Hi, I’m Mike Dady, Application Engineer for Alignex. As many of you probably know, the Toolbox Add-In is a database that allows for the quick addition of fasteners and other hardware to a SOLIDWORKS Assembly. However, many don’t realize that the Toolbox can be customized. Making it possible to create new sizes not included in the database, specifying different materials for items, or even adding the same Custom Properties used in most SOLIDWORKS Models. Let’s take a look at this process.
We get started in the same location mentioned in a previous Alignex Blog on Hole Wizard Customization, the Customization Tool. It can be accessed from multiple locations; Inside the SOLIDWORKS System Options, the Windows Start Menu under the SOLIDWORKS Tools, or for quick access, pin it to Start Menu.
The first is to copy any existing Standards that will be available for customization. For this example, the ANSI Inch Standard will be copied and renamed. This will make sure there is always a backup database in case anything happens to the custom database. If the Toolbox is stored on a Network drive, it is also good practice to backup that location.
Once the Standards are copied, deactivate any hardware categories that are not needed. This will help with load time for the add-in, and prevent the use of any hardware that is not setup to company standards.
Individual types of Hardware can be removed as well. As we can see, there are 5 different types of Hex Bolts. Not all companies will want all of the hardware included in the standards and clearing a simple checkbox will remove them from the Standard.
Next, Alignex recommends changing the User settings for the Toolbox. Especially if this is a shared toolbox for the company. The ‘Files’ should be changed to Create Parts.
This will create a Unique SOLIDWORKS Model for any sizes added to Assemblies and is easier to use than Models with Multiple Configurations. It is also possible to customize how Toolbox Items are displayed in the Feature Manager and in Bills of Material.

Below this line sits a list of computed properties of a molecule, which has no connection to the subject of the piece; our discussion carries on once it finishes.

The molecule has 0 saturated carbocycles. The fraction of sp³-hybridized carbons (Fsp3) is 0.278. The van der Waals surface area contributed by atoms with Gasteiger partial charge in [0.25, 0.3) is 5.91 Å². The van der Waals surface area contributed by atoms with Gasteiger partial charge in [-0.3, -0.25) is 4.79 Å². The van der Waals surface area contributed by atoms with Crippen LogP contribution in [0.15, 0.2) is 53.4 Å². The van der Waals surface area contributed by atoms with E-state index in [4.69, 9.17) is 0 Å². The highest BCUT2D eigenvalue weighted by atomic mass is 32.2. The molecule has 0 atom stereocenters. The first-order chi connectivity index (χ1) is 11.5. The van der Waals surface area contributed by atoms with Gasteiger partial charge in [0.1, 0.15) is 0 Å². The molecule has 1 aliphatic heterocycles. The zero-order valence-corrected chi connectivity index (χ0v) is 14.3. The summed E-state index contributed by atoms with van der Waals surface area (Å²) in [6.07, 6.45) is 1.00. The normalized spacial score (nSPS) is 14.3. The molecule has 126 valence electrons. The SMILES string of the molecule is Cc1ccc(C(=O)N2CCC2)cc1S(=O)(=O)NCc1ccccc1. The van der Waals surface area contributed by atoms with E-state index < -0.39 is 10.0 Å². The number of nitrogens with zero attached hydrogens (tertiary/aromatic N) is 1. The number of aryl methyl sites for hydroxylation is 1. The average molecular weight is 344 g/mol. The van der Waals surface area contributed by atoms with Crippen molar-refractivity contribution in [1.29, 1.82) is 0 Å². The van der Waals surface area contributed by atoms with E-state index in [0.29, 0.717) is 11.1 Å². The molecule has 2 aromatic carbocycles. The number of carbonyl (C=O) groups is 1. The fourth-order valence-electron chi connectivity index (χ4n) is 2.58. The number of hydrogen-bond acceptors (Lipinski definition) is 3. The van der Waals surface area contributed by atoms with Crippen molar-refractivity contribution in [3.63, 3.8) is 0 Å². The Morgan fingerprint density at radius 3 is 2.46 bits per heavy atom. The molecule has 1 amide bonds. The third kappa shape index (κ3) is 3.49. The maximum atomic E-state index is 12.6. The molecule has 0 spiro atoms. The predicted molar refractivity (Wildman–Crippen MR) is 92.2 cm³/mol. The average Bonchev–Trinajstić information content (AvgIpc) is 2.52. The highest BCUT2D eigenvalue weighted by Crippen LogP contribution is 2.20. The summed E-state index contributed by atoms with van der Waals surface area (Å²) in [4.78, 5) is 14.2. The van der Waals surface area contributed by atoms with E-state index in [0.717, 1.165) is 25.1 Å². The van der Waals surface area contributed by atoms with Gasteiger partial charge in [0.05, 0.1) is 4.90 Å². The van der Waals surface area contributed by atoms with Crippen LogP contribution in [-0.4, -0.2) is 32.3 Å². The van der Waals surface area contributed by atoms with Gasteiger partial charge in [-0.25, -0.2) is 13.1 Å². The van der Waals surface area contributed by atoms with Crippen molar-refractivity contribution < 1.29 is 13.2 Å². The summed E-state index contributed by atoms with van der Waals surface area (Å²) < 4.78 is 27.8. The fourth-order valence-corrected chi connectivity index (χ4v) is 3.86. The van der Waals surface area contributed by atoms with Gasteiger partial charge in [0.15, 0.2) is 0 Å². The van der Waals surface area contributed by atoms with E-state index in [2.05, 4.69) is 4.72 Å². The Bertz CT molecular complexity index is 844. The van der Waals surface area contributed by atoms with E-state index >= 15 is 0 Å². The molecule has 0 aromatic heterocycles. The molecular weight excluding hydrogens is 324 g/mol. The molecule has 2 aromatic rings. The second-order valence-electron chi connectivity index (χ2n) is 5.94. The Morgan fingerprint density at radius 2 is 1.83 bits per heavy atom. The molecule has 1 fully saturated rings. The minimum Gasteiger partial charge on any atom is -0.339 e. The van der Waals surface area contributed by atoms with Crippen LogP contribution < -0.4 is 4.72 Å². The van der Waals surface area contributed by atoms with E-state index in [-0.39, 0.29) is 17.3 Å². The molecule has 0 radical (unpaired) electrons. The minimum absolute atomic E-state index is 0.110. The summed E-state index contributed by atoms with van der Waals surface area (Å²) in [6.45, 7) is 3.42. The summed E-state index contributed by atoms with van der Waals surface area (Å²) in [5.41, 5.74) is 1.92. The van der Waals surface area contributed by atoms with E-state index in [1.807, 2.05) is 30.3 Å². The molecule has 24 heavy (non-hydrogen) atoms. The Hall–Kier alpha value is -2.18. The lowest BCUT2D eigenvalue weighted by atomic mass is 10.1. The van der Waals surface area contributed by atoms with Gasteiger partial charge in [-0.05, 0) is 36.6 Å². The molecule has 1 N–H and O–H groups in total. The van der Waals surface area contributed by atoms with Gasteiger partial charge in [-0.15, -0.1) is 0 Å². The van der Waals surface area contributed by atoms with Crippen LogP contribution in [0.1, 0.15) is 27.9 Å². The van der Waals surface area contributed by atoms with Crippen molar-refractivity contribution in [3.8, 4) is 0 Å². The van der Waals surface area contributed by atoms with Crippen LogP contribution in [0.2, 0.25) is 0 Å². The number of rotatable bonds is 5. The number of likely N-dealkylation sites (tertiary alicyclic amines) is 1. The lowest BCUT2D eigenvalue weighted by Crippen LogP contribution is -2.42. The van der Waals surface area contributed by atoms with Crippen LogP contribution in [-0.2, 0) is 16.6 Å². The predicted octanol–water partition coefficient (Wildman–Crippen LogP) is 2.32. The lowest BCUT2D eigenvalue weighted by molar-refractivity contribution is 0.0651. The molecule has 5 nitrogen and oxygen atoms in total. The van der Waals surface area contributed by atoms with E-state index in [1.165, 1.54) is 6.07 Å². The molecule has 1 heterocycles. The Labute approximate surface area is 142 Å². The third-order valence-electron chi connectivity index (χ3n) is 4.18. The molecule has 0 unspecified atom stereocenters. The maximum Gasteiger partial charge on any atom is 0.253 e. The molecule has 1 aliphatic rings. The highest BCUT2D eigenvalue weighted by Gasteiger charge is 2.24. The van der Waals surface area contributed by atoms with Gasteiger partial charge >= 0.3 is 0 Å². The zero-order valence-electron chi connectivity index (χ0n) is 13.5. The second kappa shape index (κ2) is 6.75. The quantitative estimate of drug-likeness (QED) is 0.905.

Now that we have our standards and settings changed as needed, it is time to start creating our custom hardware.
Let’s start with creating some new Bolts. Looking at the Hex Bolt section, there are a few different categories for the Standard Properties. The steps needed to create the custom Bolt will depend on the Properties of the new Bolt and what is already included in the Database. For this example, we will go through the steps needed to add a few #10-24 UNC Bolts to the Database.
The first step in the process is to add the Size Data for the new bolt. This will include information for the Bolt and Hole Sizes for the Counterbores. This information can be found on the internet, or if you like books, The Machinery’s Handbook. Notice how there is a warning after adding the new size. Letting us know that other information may be needed.
Now that our new Size is created, the different lengths can now be added. Today only a few size will be added for expediency. Looking at the Thread Data section, #10-24 is already included, so no new information is needed there.
The thread display might be something easy to overlook, but it does contain a potential problem for Assemblies. The ‘Schematic’ Thread Display will actually show the thread geometry in the Model. According to the Alignex 10 Best Practices for Large Assembly Design, modeling the threads is a performance no-no. This option should be disabled for all threaded hardware. The best choice for display is the Simplified option.
Once everything is added to each of the Properties section, the database needs to be updated by saving the changes. Now the two different Bolt Sizes have been added to the list.
Now you know just how easy it is to add Custom Hardware to your SOLIDWORKS Toolbox. To find out more ways in which you can save time with your SOLIDWORKS workflows, make sure to check out the Alignex Blog.
Written by Mike Dady
Mike Dady is an Application Engineer at Alignex, Inc. Mike spends his days working with customers to resolve their manufacturing issues and helps them to improve on existing product designs. If he’s not solving customer challenges, he’s probably at home customizing his snowmobile or working on a home improvement project.